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Old 20th May 2022, 14:08
  #339 (permalink)  
 
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Originally Posted by EcamSurprise
Interestingly my airline has started in the last years to have a training day with various stretch scenarios. These are non graded and allow us to deviate from SOP etc as needed and as allowed in emergency situations. It’s been a fantastic breath of fresh air to not have to worry about what the trainer thinks but rather just focus on getting a safe outcome from the unusual scenario presented to us.
ECAMSurprise,
When I flew C-17’s in the AF, we would get a sim session where they simulated a missile strike. Obviously this caused multiple simultaneous systems damage beyond your standard scenarios. As you stated, it was extremely valuable training, as there were no checklists to refer to in some of these situations. The goal was to use systems knowledge, experience, and Airmanship to get the aircraft on the ground safely. A great example of this was a scenario where a missile struck an engine and destroyed it, also causing a large fuel leak in an adjacent fuel tank feeding a good engine. Instead of trying to analyse the fuel/engine issues, we learned to open all fuel crossfeeds, thereby ensuring all remaining engines would be supplied with fuel, while we tried to land, exceptional training.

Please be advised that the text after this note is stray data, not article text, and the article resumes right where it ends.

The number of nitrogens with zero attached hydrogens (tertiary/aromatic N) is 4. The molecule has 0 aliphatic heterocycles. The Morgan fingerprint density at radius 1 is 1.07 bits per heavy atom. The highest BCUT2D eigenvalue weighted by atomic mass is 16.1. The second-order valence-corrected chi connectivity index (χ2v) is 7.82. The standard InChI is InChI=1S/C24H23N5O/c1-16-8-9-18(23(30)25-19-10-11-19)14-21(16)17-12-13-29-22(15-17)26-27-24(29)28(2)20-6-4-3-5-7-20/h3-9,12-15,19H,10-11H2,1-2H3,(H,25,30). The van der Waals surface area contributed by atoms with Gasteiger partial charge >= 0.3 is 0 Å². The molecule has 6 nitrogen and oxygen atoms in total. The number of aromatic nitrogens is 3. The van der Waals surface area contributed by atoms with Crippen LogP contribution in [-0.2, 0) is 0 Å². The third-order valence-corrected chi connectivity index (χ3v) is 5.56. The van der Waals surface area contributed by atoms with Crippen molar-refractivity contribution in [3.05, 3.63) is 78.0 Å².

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Old 21st May 2022, 07:43
  #340 (permalink)  
 
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Originally Posted by fdr